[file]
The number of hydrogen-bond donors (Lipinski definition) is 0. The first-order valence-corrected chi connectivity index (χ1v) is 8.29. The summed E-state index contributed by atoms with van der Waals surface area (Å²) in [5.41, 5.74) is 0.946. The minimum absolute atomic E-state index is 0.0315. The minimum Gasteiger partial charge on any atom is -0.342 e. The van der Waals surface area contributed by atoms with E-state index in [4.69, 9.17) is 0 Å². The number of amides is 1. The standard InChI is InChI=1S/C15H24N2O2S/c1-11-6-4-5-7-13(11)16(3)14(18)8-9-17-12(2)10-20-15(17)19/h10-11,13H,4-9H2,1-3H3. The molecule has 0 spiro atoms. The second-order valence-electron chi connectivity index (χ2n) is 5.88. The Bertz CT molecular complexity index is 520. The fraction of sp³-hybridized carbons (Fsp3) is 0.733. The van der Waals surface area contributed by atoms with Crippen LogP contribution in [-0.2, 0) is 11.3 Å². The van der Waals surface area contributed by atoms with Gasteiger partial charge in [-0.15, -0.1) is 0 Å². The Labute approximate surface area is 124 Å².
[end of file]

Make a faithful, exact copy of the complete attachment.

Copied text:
The number of hydrogen-bond donors (Lipinski definition) is 0. The first-order valence-corrected chi connectivity index (χ1v) is 8.29. The summed E-state index contributed by atoms with van der Waals surface area (Å²) in [5.41, 5.74) is 0.946. The minimum absolute atomic E-state index is 0.0315. The minimum Gasteiger partial charge on any atom is -0.342 e. The van der Waals surface area contributed by atoms with E-state index in [4.69, 9.17) is 0 Å². The number of amides is 1. The standard InChI is InChI=1S/C15H24N2O2S/c1-11-6-4-5-7-13(11)16(3)14(18)8-9-17-12(2)10-20-15(17)19/h10-11,13H,4-9H2,1-3H3. The molecule has 0 spiro atoms. The second-order valence-electron chi connectivity index (χ2n) is 5.88. The Bertz CT molecular complexity index is 520. The fraction of sp³-hybridized carbons (Fsp3) is 0.733. The van der Waals surface area contributed by atoms with Crippen LogP contribution in [-0.2, 0) is 11.3 Å². The van der Waals surface area contributed by atoms with Gasteiger partial charge in [-0.15, -0.1) is 0 Å². The Labute approximate surface area is 124 Å².